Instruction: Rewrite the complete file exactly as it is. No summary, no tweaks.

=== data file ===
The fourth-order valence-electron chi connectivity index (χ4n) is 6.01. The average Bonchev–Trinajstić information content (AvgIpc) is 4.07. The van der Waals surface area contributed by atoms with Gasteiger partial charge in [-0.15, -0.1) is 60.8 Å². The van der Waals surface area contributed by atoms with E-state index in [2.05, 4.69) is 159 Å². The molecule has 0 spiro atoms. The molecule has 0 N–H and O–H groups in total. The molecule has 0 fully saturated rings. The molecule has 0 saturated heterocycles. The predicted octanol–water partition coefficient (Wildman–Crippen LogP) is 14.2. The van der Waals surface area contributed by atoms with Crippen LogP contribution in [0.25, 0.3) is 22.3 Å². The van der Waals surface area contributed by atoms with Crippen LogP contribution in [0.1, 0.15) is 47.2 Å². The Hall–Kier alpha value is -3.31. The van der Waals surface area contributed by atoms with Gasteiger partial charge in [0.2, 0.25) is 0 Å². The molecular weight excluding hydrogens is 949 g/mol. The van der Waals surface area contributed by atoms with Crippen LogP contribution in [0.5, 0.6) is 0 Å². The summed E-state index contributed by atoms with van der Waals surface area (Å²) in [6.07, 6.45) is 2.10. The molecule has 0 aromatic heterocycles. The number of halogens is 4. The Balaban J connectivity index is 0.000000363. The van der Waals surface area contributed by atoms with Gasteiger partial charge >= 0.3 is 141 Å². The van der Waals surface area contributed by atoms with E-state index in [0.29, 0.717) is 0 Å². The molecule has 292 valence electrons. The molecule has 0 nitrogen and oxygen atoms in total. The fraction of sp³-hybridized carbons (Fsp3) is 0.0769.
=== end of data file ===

The fourth-order valence-electron chi connectivity index (χ4n) is 6.01. The average Bonchev–Trinajstić information content (AvgIpc) is 4.07. The van der Waals surface area contributed by atoms with Gasteiger partial charge in [-0.15, -0.1) is 60.8 Å². The van der Waals surface area contributed by atoms with E-state index in [2.05, 4.69) is 159 Å². The molecule has 0 spiro atoms. The molecule has 0 N–H and O–H groups in total. The molecule has 0 fully saturated rings. The molecule has 0 saturated heterocycles. The predicted octanol–water partition coefficient (Wildman–Crippen LogP) is 14.2. The van der Waals surface area contributed by atoms with Crippen LogP contribution in [0.25, 0.3) is 22.3 Å². The van der Waals surface area contributed by atoms with Crippen LogP contribution in [0.1, 0.15) is 47.2 Å². The Hall–Kier alpha value is -3.31. The van der Waals surface area contributed by atoms with Gasteiger partial charge in [0.2, 0.25) is 0 Å². The molecular weight excluding hydrogens is 949 g/mol. The van der Waals surface area contributed by atoms with Crippen LogP contribution in [0.5, 0.6) is 0 Å². The summed E-state index contributed by atoms with van der Waals surface area (Å²) in [6.07, 6.45) is 2.10. The molecule has 0 aromatic heterocycles. The number of halogens is 4. The Balaban J connectivity index is 0.000000363. The van der Waals surface area contributed by atoms with Gasteiger partial charge >= 0.3 is 141 Å². The van der Waals surface area contributed by atoms with E-state index in [0.29, 0.717) is 0 Å². The molecule has 292 valence electrons. The molecule has 0 nitrogen and oxygen atoms in total. The fraction of sp³-hybridized carbons (Fsp3) is 0.0769.